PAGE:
Nearby Café Home > Art & Photography > Photocritic International

Team Norsigian Accentuates the Negative (2)

What exactly is the case being made for the verification of Ansel Adams’s authorship of the glass-plate negatives found by Rick Norsigian at a Fresno yard sale in 2000, and who is making it?

Collector Rick Norsigian. Image courtesy of Rick Norsigian.

A PDF file of the full report of Rick Norsigian’s team of art and forensic experts, purportedly authenticating beyond any doubt these negatives as made by Adams, appears here. I’ve read it carefully, several times, and remain unconvinced. For starters, it doesn’t truly qualify as a scientific or evidentiary report. It’s thin (to put it kindly) on detail of investigative method, specifics of testing procedures, and hard supporting evidence — as distinct from the circumstantial kind. Instead, it consists mostly of overconfident speculative assertions and adamant conclusions extrapolated from arguable hypotheses, buttressed mainly by the bio sketches and CVs of Team Norsigian — none of them, as I’ve said previously, familiar names in the field of photography appraisal, conservation, history, or other relevant disciplines.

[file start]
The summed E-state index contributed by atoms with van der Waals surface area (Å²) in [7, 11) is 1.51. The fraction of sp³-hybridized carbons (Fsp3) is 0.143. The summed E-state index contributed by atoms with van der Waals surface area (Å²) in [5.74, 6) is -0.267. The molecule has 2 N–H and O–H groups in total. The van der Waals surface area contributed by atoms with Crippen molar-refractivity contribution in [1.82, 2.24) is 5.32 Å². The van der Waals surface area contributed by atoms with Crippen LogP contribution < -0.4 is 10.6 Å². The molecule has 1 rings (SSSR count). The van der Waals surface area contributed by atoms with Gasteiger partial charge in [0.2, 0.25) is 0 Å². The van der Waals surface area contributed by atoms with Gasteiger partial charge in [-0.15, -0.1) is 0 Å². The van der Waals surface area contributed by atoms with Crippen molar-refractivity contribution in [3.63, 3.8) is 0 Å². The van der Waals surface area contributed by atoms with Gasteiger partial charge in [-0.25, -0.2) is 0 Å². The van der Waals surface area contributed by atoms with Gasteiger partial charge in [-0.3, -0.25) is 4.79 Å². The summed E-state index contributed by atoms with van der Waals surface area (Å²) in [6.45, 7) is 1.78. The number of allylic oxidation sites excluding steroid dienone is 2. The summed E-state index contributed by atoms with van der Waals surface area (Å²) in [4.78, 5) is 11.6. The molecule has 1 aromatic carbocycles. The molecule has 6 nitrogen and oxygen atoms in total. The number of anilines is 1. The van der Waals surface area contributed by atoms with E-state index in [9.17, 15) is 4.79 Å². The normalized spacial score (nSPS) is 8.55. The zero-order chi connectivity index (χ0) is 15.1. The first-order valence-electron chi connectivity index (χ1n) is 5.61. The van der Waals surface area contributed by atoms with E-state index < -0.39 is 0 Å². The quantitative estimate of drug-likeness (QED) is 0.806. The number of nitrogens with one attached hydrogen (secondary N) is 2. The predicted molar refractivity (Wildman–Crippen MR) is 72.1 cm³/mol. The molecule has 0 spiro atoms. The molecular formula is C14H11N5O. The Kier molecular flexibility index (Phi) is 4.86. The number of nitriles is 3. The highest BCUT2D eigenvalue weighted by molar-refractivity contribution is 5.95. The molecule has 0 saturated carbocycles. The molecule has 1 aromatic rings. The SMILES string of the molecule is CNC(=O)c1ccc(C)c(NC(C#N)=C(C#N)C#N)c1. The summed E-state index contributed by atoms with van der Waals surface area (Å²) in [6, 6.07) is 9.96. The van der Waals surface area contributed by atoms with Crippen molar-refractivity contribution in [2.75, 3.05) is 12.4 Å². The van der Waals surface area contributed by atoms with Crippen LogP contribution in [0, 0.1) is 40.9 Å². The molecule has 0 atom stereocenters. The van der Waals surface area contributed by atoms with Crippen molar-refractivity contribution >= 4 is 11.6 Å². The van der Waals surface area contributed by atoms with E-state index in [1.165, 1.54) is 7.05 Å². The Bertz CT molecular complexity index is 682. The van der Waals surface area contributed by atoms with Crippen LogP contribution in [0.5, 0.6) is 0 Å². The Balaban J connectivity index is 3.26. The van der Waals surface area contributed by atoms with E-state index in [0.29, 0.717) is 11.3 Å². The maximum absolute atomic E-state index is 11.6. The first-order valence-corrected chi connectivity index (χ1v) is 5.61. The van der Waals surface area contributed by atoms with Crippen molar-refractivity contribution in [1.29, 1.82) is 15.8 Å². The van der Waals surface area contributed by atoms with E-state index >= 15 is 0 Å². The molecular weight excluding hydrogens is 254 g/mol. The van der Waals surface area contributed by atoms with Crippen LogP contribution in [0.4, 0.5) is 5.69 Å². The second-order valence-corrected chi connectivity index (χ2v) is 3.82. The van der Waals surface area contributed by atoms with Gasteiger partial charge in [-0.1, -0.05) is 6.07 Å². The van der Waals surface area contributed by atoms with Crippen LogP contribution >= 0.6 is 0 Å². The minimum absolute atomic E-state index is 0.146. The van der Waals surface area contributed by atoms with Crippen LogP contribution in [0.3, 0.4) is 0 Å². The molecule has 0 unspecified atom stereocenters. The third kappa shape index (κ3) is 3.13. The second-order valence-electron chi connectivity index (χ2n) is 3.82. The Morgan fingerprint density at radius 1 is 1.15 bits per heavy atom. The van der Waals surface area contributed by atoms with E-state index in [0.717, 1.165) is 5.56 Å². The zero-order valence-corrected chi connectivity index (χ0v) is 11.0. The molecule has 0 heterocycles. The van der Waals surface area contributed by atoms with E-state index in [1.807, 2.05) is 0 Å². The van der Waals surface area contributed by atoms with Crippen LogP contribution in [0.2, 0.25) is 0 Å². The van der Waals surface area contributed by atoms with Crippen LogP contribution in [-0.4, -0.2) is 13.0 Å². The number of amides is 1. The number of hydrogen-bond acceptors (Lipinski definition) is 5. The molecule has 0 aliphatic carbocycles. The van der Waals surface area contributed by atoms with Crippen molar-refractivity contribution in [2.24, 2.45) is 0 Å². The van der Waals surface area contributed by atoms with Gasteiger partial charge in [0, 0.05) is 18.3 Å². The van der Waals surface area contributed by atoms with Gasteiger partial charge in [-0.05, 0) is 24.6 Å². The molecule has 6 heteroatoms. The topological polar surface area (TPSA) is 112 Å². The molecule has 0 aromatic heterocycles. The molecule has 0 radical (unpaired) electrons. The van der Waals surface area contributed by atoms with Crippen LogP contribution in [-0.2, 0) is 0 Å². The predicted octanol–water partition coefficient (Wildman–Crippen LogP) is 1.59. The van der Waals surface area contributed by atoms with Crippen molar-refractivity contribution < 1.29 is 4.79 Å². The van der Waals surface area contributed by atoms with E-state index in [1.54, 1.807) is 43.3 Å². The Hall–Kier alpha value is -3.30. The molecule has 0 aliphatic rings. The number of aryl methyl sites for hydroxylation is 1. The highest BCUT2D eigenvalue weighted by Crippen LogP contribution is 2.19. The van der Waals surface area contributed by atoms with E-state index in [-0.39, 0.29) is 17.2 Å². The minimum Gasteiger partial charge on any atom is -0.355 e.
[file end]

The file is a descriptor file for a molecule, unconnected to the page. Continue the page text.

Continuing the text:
That’s the first sign of trouble. On behalf of such a team of “outsiders,” one could argue that many professionals in the field of photography are variously beholden to or otherwise under the sway of the Adams herd, making it hard to find someone willing to give Norsigian’s claim a fair hearing. Certainly a number of the individuals chiming in on this — not just William “Wild Bill” Turnage, managing trustee of the Ansel Adams Publishing Rights Trust, and Matthew Adams, grandson of Ansel and director of the Ansel Adams Gallery, but also Alan Ross, print-maker for the Ansel Adams Gallery; Rod Dresser, former Business Manager for the Trust; and John Sexton, Photographic Special Projects Consultant to the Trust — cannot claim impartiality in this situation.

"Bridal Veil Falls." Image courtesy of Rick Norsigian.

Without denying that the above-named figures and more than a few others might want to curry favor with the Adams enterprise (but without asserting that they do, or otherwise impugning their motives), I must add that the Adams Trust and Adams Gallery don’t so dominate the field of photography that all reputable scholars, historians, curators, conservators, et al would shy away, falsify evidence, or deny a legitimate find just to suck up to Turnage & Co. In my experience, it simply doesn’t work that way. And it seems only fair to point out that the members of Team Norsigian are either hired guns or else have some financial stake in the outcome of this debacle, so they’re neither neutral nor unmotivated by potential profit themselves. As I indicated in a previous post, there’s a good bit of money at stake here.